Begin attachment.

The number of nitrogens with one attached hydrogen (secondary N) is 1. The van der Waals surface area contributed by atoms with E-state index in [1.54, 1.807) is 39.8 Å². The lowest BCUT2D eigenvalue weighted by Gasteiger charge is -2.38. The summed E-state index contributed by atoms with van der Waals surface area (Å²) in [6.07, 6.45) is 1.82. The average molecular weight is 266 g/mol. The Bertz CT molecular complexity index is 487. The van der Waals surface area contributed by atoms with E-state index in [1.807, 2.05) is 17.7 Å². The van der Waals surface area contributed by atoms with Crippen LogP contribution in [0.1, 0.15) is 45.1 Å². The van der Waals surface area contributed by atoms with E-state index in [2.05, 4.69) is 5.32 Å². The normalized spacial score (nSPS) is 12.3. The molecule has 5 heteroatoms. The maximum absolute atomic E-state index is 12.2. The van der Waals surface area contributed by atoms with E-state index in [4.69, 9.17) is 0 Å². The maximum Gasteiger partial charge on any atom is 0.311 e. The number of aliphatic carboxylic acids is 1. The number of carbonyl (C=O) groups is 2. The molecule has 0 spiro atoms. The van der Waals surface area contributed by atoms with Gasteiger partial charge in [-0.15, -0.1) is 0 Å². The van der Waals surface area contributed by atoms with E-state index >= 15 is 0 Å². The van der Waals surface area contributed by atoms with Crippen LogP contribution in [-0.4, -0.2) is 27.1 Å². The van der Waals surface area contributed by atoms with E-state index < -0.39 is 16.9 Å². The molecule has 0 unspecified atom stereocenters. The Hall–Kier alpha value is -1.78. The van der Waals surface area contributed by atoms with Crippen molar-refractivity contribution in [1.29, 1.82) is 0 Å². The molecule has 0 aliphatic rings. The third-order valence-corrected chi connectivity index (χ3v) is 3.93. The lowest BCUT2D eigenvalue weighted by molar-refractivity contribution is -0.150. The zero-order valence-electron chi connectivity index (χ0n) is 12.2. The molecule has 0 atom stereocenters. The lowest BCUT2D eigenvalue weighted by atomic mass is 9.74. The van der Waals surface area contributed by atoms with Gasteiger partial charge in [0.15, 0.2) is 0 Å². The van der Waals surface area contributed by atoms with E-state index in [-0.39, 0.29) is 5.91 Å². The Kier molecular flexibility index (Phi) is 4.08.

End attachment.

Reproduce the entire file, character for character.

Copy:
The number of nitrogens with one attached hydrogen (secondary N) is 1. The van der Waals surface area contributed by atoms with E-state index in [1.54, 1.807) is 39.8 Å². The lowest BCUT2D eigenvalue weighted by Gasteiger charge is -2.38. The summed E-state index contributed by atoms with van der Waals surface area (Å²) in [6.07, 6.45) is 1.82. The average molecular weight is 266 g/mol. The Bertz CT molecular complexity index is 487. The van der Waals surface area contributed by atoms with E-state index in [1.807, 2.05) is 17.7 Å². The van der Waals surface area contributed by atoms with Crippen LogP contribution in [0.1, 0.15) is 45.1 Å². The van der Waals surface area contributed by atoms with E-state index in [2.05, 4.69) is 5.32 Å². The normalized spacial score (nSPS) is 12.3. The molecule has 5 heteroatoms. The maximum absolute atomic E-state index is 12.2. The van der Waals surface area contributed by atoms with E-state index in [4.69, 9.17) is 0 Å². The maximum Gasteiger partial charge on any atom is 0.311 e. The number of aliphatic carboxylic acids is 1. The number of carbonyl (C=O) groups is 2. The molecule has 0 spiro atoms. The van der Waals surface area contributed by atoms with Gasteiger partial charge in [-0.15, -0.1) is 0 Å². The van der Waals surface area contributed by atoms with E-state index >= 15 is 0 Å². The van der Waals surface area contributed by atoms with Crippen LogP contribution in [-0.4, -0.2) is 27.1 Å². The van der Waals surface area contributed by atoms with E-state index < -0.39 is 16.9 Å². The molecule has 0 unspecified atom stereocenters. The Hall–Kier alpha value is -1.78. The van der Waals surface area contributed by atoms with Crippen molar-refractivity contribution in [1.29, 1.82) is 0 Å². The molecule has 0 aliphatic rings. The third-order valence-corrected chi connectivity index (χ3v) is 3.93. The lowest BCUT2D eigenvalue weighted by molar-refractivity contribution is -0.150. The zero-order valence-electron chi connectivity index (χ0n) is 12.2. The molecule has 0 atom stereocenters. The lowest BCUT2D eigenvalue weighted by atomic mass is 9.74. The van der Waals surface area contributed by atoms with Gasteiger partial charge in [0.15, 0.2) is 0 Å². The van der Waals surface area contributed by atoms with E-state index in [-0.39, 0.29) is 5.91 Å². The Kier molecular flexibility index (Phi) is 4.08.